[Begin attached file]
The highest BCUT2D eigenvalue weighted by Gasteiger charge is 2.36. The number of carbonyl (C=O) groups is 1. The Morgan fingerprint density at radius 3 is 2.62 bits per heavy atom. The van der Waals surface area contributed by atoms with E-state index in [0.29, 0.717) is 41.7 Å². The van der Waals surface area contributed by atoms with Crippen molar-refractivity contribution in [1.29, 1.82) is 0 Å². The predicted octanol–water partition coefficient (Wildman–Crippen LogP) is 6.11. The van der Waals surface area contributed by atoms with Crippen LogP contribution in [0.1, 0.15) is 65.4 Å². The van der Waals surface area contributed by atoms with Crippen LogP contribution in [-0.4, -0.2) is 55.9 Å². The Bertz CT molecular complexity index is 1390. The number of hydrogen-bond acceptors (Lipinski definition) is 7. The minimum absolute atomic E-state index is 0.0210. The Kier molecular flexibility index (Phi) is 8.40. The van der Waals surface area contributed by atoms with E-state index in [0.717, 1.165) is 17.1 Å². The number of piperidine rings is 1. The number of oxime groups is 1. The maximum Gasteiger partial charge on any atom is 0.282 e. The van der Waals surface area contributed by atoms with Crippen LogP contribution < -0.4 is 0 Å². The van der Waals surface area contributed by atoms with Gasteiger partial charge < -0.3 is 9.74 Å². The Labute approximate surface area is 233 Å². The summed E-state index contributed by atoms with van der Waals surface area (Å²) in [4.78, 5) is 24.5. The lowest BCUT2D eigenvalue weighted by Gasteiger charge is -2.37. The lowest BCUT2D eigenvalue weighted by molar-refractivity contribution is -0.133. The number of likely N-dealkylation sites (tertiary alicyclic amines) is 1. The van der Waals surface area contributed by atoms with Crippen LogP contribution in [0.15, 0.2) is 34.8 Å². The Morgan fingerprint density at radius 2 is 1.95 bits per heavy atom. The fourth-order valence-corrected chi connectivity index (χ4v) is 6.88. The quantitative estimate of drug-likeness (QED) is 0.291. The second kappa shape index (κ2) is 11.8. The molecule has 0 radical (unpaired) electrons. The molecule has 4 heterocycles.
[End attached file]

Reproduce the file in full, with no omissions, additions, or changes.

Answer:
The highest BCUT2D eigenvalue weighted by Gasteiger charge is 2.36. The number of carbonyl (C=O) groups is 1. The Morgan fingerprint density at radius 3 is 2.62 bits per heavy atom. The van der Waals surface area contributed by atoms with E-state index in [0.29, 0.717) is 41.7 Å². The van der Waals surface area contributed by atoms with Crippen molar-refractivity contribution in [1.29, 1.82) is 0 Å². The predicted octanol–water partition coefficient (Wildman–Crippen LogP) is 6.11. The van der Waals surface area contributed by atoms with Crippen LogP contribution in [0.1, 0.15) is 65.4 Å². The van der Waals surface area contributed by atoms with Crippen LogP contribution in [-0.4, -0.2) is 55.9 Å². The Bertz CT molecular complexity index is 1390. The number of hydrogen-bond acceptors (Lipinski definition) is 7. The minimum absolute atomic E-state index is 0.0210. The Kier molecular flexibility index (Phi) is 8.40. The van der Waals surface area contributed by atoms with E-state index in [0.717, 1.165) is 17.1 Å². The number of piperidine rings is 1. The number of oxime groups is 1. The maximum Gasteiger partial charge on any atom is 0.282 e. The van der Waals surface area contributed by atoms with Crippen LogP contribution < -0.4 is 0 Å². The van der Waals surface area contributed by atoms with Gasteiger partial charge < -0.3 is 9.74 Å². The Labute approximate surface area is 233 Å². The summed E-state index contributed by atoms with van der Waals surface area (Å²) in [4.78, 5) is 24.5. The lowest BCUT2D eigenvalue weighted by Gasteiger charge is -2.37. The lowest BCUT2D eigenvalue weighted by molar-refractivity contribution is -0.133. The number of likely N-dealkylation sites (tertiary alicyclic amines) is 1. The van der Waals surface area contributed by atoms with Crippen LogP contribution in [0.15, 0.2) is 34.8 Å². The Morgan fingerprint density at radius 2 is 1.95 bits per heavy atom. The fourth-order valence-corrected chi connectivity index (χ4v) is 6.88. The quantitative estimate of drug-likeness (QED) is 0.291. The second kappa shape index (κ2) is 11.8. The molecule has 0 radical (unpaired) electrons. The molecule has 4 heterocycles.